This photo is a better quality than the one I posted yesterday (at right). It was taken outside in morning light. Although I adjusted it to warm up the natural coolness of the light, it still looks a bit cool. I think part of it is that it has a little more reflection going on, which does help bring out some of the texture.
I prefer the photo in studio lighting, probably because this is closest to what I see when I look at it. But the above photo is sharper and shows more detail.
Lighting can be quite vexing for an amateur such as myself.
About Familial Wounds
I think of familial wounds as being the psycho-emotional wounds that occur in our upbringing, especially through neglect and abuse. Another dimension to these wounds is that they are often ancestral, going back some number of generations. Until one is able to recognize an unhealthy family dynamic, well… it’s just your family and you have no frame of reference from which to have any judgement on it. It’s just how things are. Ignorance obscures your vision. Until an unhealthy family dynamic is recognized, it continues to be perpetuated. At the moment when there is recognition that things are not healthy—not good—a choice can be made.
By some magical confluence of happenings, I was able to recognize my own family’s very unhealthy and destructive dynamic, which began my escape from that dynamic, that worldview. While the word escape is fitting, it is also somewhat lacking because, although I escaped it, it has never left me.
My choice to follow a very different path and develop a very different worldview—a different way of seeing the world and my relationship to it—was the right choice, but it was not easy. I became an outsider in my own family, and as time went on and I continued on my path, it became more and more difficult to maintain a relationship with my parents and siblings. They could only interpret my behavior and choices through the lens of their worldview, the worldview that I was rejecting.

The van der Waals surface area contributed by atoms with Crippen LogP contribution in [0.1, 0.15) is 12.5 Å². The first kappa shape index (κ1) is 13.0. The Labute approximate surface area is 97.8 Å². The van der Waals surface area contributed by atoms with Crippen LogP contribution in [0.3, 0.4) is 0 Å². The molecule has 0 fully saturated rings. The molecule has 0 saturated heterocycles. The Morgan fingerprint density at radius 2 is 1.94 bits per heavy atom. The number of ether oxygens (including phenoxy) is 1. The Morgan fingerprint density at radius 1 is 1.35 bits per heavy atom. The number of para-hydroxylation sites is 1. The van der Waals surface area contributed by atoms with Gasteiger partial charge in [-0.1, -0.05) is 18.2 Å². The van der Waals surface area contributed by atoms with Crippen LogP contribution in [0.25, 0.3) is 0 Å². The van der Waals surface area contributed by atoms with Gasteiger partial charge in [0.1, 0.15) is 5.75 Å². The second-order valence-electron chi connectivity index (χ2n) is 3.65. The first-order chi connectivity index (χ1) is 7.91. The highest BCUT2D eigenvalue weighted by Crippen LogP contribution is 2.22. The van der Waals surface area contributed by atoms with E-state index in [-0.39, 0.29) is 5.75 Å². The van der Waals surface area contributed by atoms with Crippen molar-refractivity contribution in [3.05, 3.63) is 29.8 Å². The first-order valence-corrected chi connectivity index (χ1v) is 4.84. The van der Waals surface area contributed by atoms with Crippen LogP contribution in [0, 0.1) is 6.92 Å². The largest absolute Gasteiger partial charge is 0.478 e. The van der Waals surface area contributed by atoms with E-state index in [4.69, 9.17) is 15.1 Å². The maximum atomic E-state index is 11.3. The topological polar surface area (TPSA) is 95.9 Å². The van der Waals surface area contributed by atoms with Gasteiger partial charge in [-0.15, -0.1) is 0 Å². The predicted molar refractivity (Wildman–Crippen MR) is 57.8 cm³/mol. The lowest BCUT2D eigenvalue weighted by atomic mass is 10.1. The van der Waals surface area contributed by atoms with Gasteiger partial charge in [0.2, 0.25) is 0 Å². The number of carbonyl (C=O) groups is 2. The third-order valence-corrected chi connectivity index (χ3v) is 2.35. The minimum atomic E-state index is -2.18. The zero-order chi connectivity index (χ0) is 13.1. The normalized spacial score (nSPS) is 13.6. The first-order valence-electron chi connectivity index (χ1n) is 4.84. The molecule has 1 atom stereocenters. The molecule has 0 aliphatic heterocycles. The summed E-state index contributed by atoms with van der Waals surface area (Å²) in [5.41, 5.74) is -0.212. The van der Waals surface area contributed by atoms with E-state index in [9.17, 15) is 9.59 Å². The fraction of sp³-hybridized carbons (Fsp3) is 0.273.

My family did not see an unhealthy dynamic, nor could my parents see the unhealthy dynamic in their own childhoods. So, through ignorance, it was perpetuated. The wounds live on, and are passed on, like DNA. Some wounds are like open wounds, being aggravated by all the things outside of us. Some wounds are just embedded in our tissue, recognized and healed, but they leave their mark. They change us, and in that sense they never leave.
This mosaic came out of my own experience and ruminations on familial wounds. As I was working on it, I began realizing that although I have succeeded in escaping that damaging worldview, and I have succeeded in developing what I believe is a healthy and good worldview, I can feel that old dynamic as viscerally as if I were still a part of it. I am not a part of it, but it is part of me.
So, the dimensional rings in the mosaic represent recent, open, and/or festering wounds. The embedded rings represent wounds that have healed and only their imprint remains. The gold lines represent energy: this could be seen as our body’s natural healing energy, as divine energy—grace, or just consciousness. To me, they are all of those. Of course, the color is meant to suggest tissue, raw emotional tissue. The gradation from dark to light represents hope. The dark swoops from top and bottom—defined by absence of material and connected to the outside border—can be interpreted as darkness, or the perils of the outside world. At one point, I thought of them as the daggers of life. The mosaic as a whole speaks to the healing process—we can recognize our wounds, make different choices, and heal. However, the wounds leave their mark, a testament to change and growth that helps define who we become.
Though the initial concept was of emotional wounds, it evolved toward what is for me the more potent issue of familial wounds. And I can’t say that I had even thought of it in those terms before. The work helped me more fully understand that it is familial wounds that have left their mark on me, and led me to the life I live. Bless those beautiful wounds!